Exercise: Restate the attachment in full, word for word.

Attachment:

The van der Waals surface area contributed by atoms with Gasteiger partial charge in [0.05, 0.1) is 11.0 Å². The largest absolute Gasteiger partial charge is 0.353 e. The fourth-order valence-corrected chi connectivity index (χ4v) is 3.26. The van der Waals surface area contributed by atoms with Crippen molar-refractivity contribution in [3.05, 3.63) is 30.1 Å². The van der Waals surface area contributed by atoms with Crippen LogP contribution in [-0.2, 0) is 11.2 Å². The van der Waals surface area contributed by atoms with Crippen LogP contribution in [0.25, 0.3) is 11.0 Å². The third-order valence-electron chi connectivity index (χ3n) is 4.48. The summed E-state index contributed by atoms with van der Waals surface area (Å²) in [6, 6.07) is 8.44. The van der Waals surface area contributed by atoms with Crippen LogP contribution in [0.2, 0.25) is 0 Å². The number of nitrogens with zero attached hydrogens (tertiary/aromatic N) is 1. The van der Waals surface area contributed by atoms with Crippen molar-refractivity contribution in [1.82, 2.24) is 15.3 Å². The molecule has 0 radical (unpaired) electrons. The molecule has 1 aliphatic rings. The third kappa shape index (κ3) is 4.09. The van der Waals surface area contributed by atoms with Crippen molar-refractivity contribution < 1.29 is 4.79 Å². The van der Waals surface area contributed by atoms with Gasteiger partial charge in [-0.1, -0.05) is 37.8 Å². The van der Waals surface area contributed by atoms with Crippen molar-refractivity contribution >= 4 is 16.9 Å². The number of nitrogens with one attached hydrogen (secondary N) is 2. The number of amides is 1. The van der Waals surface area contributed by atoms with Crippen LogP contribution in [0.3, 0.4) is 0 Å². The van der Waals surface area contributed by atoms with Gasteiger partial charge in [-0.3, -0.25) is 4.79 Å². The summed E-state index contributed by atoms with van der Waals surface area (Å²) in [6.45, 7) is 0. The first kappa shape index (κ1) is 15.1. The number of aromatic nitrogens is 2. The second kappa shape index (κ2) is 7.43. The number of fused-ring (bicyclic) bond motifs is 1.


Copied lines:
The van der Waals surface area contributed by atoms with Gasteiger partial charge in [0.05, 0.1) is 11.0 Å². The largest absolute Gasteiger partial charge is 0.353 e. The fourth-order valence-corrected chi connectivity index (χ4v) is 3.26. The van der Waals surface area contributed by atoms with Crippen molar-refractivity contribution in [3.05, 3.63) is 30.1 Å². The van der Waals surface area contributed by atoms with Crippen LogP contribution in [-0.2, 0) is 11.2 Å². The van der Waals surface area contributed by atoms with Crippen LogP contribution in [0.25, 0.3) is 11.0 Å². The third-order valence-electron chi connectivity index (χ3n) is 4.48. The summed E-state index contributed by atoms with van der Waals surface area (Å²) in [6, 6.07) is 8.44. The van der Waals surface area contributed by atoms with Crippen LogP contribution in [0.2, 0.25) is 0 Å². The number of nitrogens with zero attached hydrogens (tertiary/aromatic N) is 1. The van der Waals surface area contributed by atoms with Crippen molar-refractivity contribution in [1.82, 2.24) is 15.3 Å². The molecule has 0 radical (unpaired) electrons. The molecule has 1 aliphatic rings. The third kappa shape index (κ3) is 4.09. The van der Waals surface area contributed by atoms with Crippen molar-refractivity contribution < 1.29 is 4.79 Å². The van der Waals surface area contributed by atoms with Gasteiger partial charge in [-0.1, -0.05) is 37.8 Å². The van der Waals surface area contributed by atoms with Crippen molar-refractivity contribution >= 4 is 16.9 Å². The number of nitrogens with one attached hydrogen (secondary N) is 2. The number of amides is 1. The van der Waals surface area contributed by atoms with Crippen LogP contribution in [0.3, 0.4) is 0 Å². The van der Waals surface area contributed by atoms with Gasteiger partial charge in [-0.3, -0.25) is 4.79 Å². The summed E-state index contributed by atoms with van der Waals surface area (Å²) in [6.45, 7) is 0. The first kappa shape index (κ1) is 15.1. The number of aromatic nitrogens is 2. The second kappa shape index (κ2) is 7.43. The number of fused-ring (bicyclic) bond motifs is 1.